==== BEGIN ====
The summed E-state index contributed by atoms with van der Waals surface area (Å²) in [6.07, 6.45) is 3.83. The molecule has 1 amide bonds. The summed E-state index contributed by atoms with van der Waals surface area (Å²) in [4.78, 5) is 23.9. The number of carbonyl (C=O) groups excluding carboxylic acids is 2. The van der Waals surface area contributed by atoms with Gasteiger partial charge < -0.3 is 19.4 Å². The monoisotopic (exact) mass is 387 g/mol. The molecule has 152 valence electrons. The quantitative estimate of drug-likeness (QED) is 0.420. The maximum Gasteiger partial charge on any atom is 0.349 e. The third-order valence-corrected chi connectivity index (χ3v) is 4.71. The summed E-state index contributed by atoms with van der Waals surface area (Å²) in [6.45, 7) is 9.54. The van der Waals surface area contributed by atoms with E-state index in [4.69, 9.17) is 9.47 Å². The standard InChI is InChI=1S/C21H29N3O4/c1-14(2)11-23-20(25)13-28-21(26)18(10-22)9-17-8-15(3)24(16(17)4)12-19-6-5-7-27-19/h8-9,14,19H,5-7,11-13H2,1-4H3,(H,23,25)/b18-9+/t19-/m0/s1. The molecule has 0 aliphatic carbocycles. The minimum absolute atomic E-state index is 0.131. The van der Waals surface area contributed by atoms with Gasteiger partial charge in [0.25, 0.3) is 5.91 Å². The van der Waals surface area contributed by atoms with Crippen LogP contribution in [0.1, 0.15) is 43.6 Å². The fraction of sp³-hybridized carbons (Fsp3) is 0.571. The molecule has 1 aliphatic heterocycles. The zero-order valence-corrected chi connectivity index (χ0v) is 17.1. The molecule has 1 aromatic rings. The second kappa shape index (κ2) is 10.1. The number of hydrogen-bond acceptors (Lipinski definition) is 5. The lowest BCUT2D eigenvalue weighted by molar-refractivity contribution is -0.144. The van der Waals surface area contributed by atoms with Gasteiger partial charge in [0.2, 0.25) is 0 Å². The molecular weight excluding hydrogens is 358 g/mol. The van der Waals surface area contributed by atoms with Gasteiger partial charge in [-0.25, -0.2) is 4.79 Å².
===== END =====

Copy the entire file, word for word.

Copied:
The summed E-state index contributed by atoms with van der Waals surface area (Å²) in [6.07, 6.45) is 3.83. The molecule has 1 amide bonds. The summed E-state index contributed by atoms with van der Waals surface area (Å²) in [4.78, 5) is 23.9. The number of carbonyl (C=O) groups excluding carboxylic acids is 2. The van der Waals surface area contributed by atoms with Gasteiger partial charge < -0.3 is 19.4 Å². The monoisotopic (exact) mass is 387 g/mol. The molecule has 152 valence electrons. The quantitative estimate of drug-likeness (QED) is 0.420. The maximum Gasteiger partial charge on any atom is 0.349 e. The third-order valence-corrected chi connectivity index (χ3v) is 4.71. The summed E-state index contributed by atoms with van der Waals surface area (Å²) in [6.45, 7) is 9.54. The van der Waals surface area contributed by atoms with E-state index in [4.69, 9.17) is 9.47 Å². The standard InChI is InChI=1S/C21H29N3O4/c1-14(2)11-23-20(25)13-28-21(26)18(10-22)9-17-8-15(3)24(16(17)4)12-19-6-5-7-27-19/h8-9,14,19H,5-7,11-13H2,1-4H3,(H,23,25)/b18-9+/t19-/m0/s1. The molecule has 0 aliphatic carbocycles. The minimum absolute atomic E-state index is 0.131. The van der Waals surface area contributed by atoms with Gasteiger partial charge in [0.25, 0.3) is 5.91 Å². The van der Waals surface area contributed by atoms with Crippen LogP contribution in [0.1, 0.15) is 43.6 Å². The fraction of sp³-hybridized carbons (Fsp3) is 0.571. The molecule has 1 aliphatic heterocycles. The zero-order valence-corrected chi connectivity index (χ0v) is 17.1. The molecule has 1 aromatic rings. The second kappa shape index (κ2) is 10.1. The number of hydrogen-bond acceptors (Lipinski definition) is 5. The lowest BCUT2D eigenvalue weighted by molar-refractivity contribution is -0.144. The van der Waals surface area contributed by atoms with Gasteiger partial charge in [0.2, 0.25) is 0 Å². The molecular weight excluding hydrogens is 358 g/mol. The van der Waals surface area contributed by atoms with Gasteiger partial charge in [-0.25, -0.2) is 4.79 Å².